Dutch military officials wind up tour

The visiting Dutch military officers Friday ended their five-day tour of the country by attending live court sessions, first at the Military High Court (MHC) in Kanombe and a Gacaca hearing in Gatsata. Shortly after the trio observed proceedings in an appeal case concerning armed robbery and desertion against two civilians and a soldier at the MHC, Col. Ben Klappe, a judge in the Royal Netherlands Army heading the group said that he was impressed by the professionalism of both courts.
The head of the visiting Dutch military delegation Col. Ben Klappe addressing a Gacaca session in Nyamugali cell, Gatsata yesterday. (Photo F. Goodman)
The head of the visiting Dutch military delegation Col. Ben Klappe addressing a Gacaca session in Nyamugali cell, Gatsata yesterday. (Photo F. Goodman)

The visiting Dutch military officers Friday ended their five-day tour of the country by attending live court sessions, first at the Military High Court (MHC) in Kanombe and a Gacaca hearing in Gatsata.

Shortly after the trio observed proceedings in an appeal case concerning armed robbery and desertion against two civilians and a soldier at the MHC, Col. Ben Klappe, a judge in the Royal Netherlands Army heading the group said that he was impressed by the professionalism of both courts.

“What I see is a very professional set up of the professional defense council, the judges and the prosecutors. I think this is very well prepared,” Col. Klappe stressed, noting through his French translator, he got a fairly good idea of what transpired in the trial.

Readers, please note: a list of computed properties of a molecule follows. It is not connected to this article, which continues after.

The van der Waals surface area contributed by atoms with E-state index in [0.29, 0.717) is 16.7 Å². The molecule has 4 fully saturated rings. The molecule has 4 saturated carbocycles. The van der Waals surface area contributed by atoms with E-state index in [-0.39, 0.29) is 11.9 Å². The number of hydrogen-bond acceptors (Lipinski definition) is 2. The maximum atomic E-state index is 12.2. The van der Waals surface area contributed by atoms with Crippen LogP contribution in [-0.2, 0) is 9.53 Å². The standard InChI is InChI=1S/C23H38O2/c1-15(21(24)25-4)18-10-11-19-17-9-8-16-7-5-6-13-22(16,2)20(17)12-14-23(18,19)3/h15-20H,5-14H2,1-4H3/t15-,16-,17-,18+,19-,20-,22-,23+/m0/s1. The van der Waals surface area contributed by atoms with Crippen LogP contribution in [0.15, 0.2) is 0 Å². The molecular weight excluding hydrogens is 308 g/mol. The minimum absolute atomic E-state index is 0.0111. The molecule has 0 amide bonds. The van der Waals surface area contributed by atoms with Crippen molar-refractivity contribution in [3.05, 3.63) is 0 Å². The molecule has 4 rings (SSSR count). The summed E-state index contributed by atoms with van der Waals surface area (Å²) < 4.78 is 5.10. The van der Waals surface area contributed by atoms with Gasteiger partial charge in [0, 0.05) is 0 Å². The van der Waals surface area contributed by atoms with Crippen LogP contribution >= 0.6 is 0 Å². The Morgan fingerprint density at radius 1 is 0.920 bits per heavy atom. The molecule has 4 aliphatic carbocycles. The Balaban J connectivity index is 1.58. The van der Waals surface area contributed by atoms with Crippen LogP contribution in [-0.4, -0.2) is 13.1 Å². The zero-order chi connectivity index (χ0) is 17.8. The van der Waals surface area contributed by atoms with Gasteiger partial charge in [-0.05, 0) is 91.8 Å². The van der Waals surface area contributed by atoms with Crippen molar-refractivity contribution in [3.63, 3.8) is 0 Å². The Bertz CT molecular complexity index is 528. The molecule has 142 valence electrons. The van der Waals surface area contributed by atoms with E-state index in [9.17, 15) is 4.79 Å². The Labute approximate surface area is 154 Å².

“We got a fairly good idea of what this trial is about and I got the impression that there is a professional defense council,” he said.

Brig. Gen. John Peter Bagabo, the MHC Vice President and other local military and civilian lawyers shared notes with the visitors on various aspects of military justice.

“They (Dutch military delegation) have been working with us –comparing their legal systems with ours and among other things they had wished to witness a court in procession and this is what they have been doing and they are actually happy that it is being done properly,” Bagabo told The New Times.

After Kanombe, the visitors witnessed their first-ever Gacaca procession in Nyamugali cell, Gatsata.

Lt. Col. Jacques T. A van Haalen, the Burundi-based Dutch military attaché to Rwanda reiterated his government’s readiness to track and bring to book Genocide fugitives in his country.

“I know that people fled after the Genocide and are living in the Netherlands, but I can assure you that – and I talked to the prosecutor of the ministry of justice this week and he has received visits from Dutch lawyers to prosecute those (suspects) living in the Netherlands and this process in continuing,” said van Haalen.

“Next week, there is a new visit of Dutch prosecutors visiting your Ministry of Justice to get information and witnesses to be able to get someone who is living in the Netherlands and suspected of genocide.

There is already one who has been punished, so, we are still chasing.” He said

The group later took a guided tour of Kigali Genocide Memorial Centre at Gisozi and laid a wreath.

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